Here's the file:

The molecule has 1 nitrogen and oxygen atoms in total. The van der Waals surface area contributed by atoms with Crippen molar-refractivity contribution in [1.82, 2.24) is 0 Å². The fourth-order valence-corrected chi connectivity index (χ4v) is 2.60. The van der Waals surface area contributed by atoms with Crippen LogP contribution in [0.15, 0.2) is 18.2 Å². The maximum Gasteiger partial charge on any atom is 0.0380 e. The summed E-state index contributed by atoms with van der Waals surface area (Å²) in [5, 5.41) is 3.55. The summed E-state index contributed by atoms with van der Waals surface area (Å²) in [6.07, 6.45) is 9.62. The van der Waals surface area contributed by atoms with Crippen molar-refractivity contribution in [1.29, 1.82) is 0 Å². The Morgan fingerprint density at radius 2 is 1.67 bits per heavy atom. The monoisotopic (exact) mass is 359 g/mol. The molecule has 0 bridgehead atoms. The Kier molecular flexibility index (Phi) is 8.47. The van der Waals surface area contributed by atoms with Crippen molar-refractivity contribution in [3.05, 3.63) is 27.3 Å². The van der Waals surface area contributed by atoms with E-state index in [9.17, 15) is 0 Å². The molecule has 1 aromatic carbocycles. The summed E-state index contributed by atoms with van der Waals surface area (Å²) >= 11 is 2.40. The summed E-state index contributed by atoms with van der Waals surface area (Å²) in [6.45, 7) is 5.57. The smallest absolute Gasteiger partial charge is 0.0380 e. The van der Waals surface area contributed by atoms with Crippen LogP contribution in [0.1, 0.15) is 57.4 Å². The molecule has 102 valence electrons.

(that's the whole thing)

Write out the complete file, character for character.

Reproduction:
The molecule has 1 nitrogen and oxygen atoms in total. The van der Waals surface area contributed by atoms with Crippen molar-refractivity contribution in [1.82, 2.24) is 0 Å². The fourth-order valence-corrected chi connectivity index (χ4v) is 2.60. The van der Waals surface area contributed by atoms with Crippen LogP contribution in [0.15, 0.2) is 18.2 Å². The maximum Gasteiger partial charge on any atom is 0.0380 e. The summed E-state index contributed by atoms with van der Waals surface area (Å²) in [5, 5.41) is 3.55. The summed E-state index contributed by atoms with van der Waals surface area (Å²) in [6.07, 6.45) is 9.62. The van der Waals surface area contributed by atoms with Crippen molar-refractivity contribution in [1.29, 1.82) is 0 Å². The Morgan fingerprint density at radius 2 is 1.67 bits per heavy atom. The monoisotopic (exact) mass is 359 g/mol. The molecule has 0 bridgehead atoms. The Kier molecular flexibility index (Phi) is 8.47. The van der Waals surface area contributed by atoms with Crippen molar-refractivity contribution in [3.05, 3.63) is 27.3 Å². The van der Waals surface area contributed by atoms with E-state index in [9.17, 15) is 0 Å². The molecule has 1 aromatic carbocycles. The summed E-state index contributed by atoms with van der Waals surface area (Å²) >= 11 is 2.40. The summed E-state index contributed by atoms with van der Waals surface area (Å²) in [6.45, 7) is 5.57. The smallest absolute Gasteiger partial charge is 0.0380 e. The van der Waals surface area contributed by atoms with Crippen LogP contribution in [0.1, 0.15) is 57.4 Å². The molecule has 102 valence electrons.